Saturday, April 26, 2014

Impressionism (pt. 22)

One other such painting is titled La Lecture (Reading).  We see a young girl sitting quietly, reading a book.  Not even this relatively uneventful subject matter receives clear detail, for it, the artist comments, is going to end just as quickly as the other busy scenes did.  Either she is going to get up, or we, the viewers, are going to move on in a matter of seconds.  We only get a flashing glimpse of it as the image which our quickly shifting eyes would gather in the moment.  This approach perhaps more than the others (which we're about to look at) defines how we view Impressionism today—as an image capturing a moment, the impression of something we felt, experienced, and is now gone.  Berthe Morisot's artwork, though largely overlooked until after her death at age 54, effectively marked the consummation of this style.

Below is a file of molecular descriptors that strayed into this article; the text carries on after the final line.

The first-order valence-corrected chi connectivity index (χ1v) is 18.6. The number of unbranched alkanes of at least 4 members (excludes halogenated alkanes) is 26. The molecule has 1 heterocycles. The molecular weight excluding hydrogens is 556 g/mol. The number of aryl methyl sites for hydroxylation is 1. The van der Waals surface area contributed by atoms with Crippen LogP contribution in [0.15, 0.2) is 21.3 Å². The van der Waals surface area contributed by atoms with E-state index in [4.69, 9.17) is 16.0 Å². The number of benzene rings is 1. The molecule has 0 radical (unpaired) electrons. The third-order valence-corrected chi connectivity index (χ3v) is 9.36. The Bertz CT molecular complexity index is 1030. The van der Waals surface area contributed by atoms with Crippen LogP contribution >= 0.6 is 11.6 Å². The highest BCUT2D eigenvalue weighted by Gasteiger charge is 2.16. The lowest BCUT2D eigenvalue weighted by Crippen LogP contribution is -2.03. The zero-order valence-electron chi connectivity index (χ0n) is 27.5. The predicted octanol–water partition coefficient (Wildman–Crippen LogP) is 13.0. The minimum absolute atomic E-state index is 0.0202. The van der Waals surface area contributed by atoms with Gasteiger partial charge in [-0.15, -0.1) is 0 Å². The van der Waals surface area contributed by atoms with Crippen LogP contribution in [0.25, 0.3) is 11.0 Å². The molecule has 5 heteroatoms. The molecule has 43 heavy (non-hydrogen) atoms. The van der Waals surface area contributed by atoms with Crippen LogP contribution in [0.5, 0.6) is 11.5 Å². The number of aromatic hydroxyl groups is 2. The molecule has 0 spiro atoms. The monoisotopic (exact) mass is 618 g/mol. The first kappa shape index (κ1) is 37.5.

No comments:

Post a Comment